California Drought: Farmers Shaking Almonds off Trees to Save Orchards
( Breitbart )
Farmers struggling in the California drought are shaking almonds off their trees to save the trees themselves, according to Victor Davis Hanson, a farmer and conservative commentator.
Hanson, commenting on the most recent edition of his podcast, the Victor Davis Hanson Show, said that the lack of rainfall and the absence of new water infrastructure projects in the state was forcing farmers to sacrifice the crop to save the trees, which require significant investments of money and time.
“Even driving along the west side [of the Central Valley],” Hanson noted, “you’re starting to see things I never saw before. There are orchards out there where they’ve shaken the almonds off, to keep the tree alive but not to have enough water for the crop this year.”
Other farmers are scrapping almond trees altogether, the Wall Street Journal noted on Monday:
The drought, which began last year, has spread across nearly all of the western U.S. Combined with looming restrictions on groundwater usage, it is prompting a reckoning in California’s $6 billion almond industry, which grows about 80% of the world’s supply. The situation is reshaping the state’s food sector, forcing farmers to reassess which crops they will have the water to produce, and where. It is also challenging food-company executives tasked with keeping grocery store shelves filled when reservoirs or wells run dry. … With no water flowing from canals to his Huron, Calif., farm, Jim Anderson in February opted not to plant 6,000 acres he typically devotes to crops like garlic and carrots. Instead, he sent groundwater from his wells to his almonds, which represent decades of investment. Still short of water, Mr. Anderson pulled out 400 acres of almonds in April. “We’re grinding up trees as we speak.” Mr. Anderson said. “Beautiful orchards that could’ve lasted another five or six years.”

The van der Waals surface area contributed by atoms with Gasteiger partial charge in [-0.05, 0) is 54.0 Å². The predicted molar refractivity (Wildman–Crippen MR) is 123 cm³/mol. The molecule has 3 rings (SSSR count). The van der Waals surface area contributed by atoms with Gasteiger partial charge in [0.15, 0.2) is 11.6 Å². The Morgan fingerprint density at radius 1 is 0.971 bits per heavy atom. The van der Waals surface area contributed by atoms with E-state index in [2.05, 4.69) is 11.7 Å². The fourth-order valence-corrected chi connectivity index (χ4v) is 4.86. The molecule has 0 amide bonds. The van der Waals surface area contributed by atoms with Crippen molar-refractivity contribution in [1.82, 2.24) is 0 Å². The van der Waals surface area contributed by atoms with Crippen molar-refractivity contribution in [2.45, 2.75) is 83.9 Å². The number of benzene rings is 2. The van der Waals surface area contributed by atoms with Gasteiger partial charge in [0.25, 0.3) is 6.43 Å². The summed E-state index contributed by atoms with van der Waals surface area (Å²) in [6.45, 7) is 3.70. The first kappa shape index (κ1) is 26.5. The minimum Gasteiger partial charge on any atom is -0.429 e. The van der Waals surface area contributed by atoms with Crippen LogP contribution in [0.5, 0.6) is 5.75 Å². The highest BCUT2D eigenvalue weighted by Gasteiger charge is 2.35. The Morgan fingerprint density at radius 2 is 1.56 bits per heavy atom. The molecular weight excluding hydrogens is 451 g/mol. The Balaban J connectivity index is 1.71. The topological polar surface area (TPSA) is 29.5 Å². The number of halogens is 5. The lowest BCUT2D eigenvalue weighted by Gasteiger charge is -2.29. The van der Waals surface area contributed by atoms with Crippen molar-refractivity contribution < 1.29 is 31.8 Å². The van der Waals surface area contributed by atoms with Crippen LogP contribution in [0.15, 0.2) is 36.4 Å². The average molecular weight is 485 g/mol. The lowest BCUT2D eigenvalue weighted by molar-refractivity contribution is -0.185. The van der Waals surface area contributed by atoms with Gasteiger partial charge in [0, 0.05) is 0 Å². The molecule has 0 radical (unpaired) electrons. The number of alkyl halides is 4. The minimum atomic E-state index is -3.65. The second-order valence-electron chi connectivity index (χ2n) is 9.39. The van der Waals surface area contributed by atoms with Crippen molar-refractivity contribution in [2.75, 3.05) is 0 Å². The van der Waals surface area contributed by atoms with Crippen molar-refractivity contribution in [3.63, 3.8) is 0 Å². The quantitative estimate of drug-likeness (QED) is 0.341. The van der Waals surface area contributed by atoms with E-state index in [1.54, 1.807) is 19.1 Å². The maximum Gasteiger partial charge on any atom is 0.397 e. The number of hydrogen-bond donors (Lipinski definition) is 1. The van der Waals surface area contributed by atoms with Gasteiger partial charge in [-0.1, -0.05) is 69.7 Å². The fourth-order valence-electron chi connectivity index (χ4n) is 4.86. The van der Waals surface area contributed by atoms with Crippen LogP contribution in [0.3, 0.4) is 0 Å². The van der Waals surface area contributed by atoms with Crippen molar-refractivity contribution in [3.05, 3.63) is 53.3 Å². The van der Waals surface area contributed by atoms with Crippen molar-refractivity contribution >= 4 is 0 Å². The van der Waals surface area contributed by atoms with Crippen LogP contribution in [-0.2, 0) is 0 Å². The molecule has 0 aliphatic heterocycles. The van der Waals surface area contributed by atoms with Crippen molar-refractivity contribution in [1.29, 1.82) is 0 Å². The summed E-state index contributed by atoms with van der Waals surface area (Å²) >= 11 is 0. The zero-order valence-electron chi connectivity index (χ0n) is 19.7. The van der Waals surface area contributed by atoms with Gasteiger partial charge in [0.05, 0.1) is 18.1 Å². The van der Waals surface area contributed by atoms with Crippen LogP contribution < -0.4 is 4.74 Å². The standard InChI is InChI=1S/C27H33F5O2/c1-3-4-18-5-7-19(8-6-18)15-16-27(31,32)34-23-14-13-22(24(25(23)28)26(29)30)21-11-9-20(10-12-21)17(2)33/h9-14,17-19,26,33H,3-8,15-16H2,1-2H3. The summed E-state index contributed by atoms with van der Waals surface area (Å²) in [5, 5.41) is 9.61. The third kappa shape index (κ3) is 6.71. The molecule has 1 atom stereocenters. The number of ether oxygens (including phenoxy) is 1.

Despite the Biden administration’s recent push for infrastructure spending, little attention has been paid to the development of water infrastructure, such as reservoirs or desalinization plants, which could help alleviate California’s drought. Current infrastructure was developed half a century ago for a state population that is half of today’s size.
Though the drought is being attributed in the media to climate change, former Obama administration official Stephen E. Koonin notes in his recent book Unsettled: What Climate Science Tells Us, What It Doesn’t, and Why It Matters that long-term trends in drought as a result of climate change are difficult to determine, and that some research suggests “a leading cause of multiyear US droughts over the past millennium has been internal variability of the atmosphere.”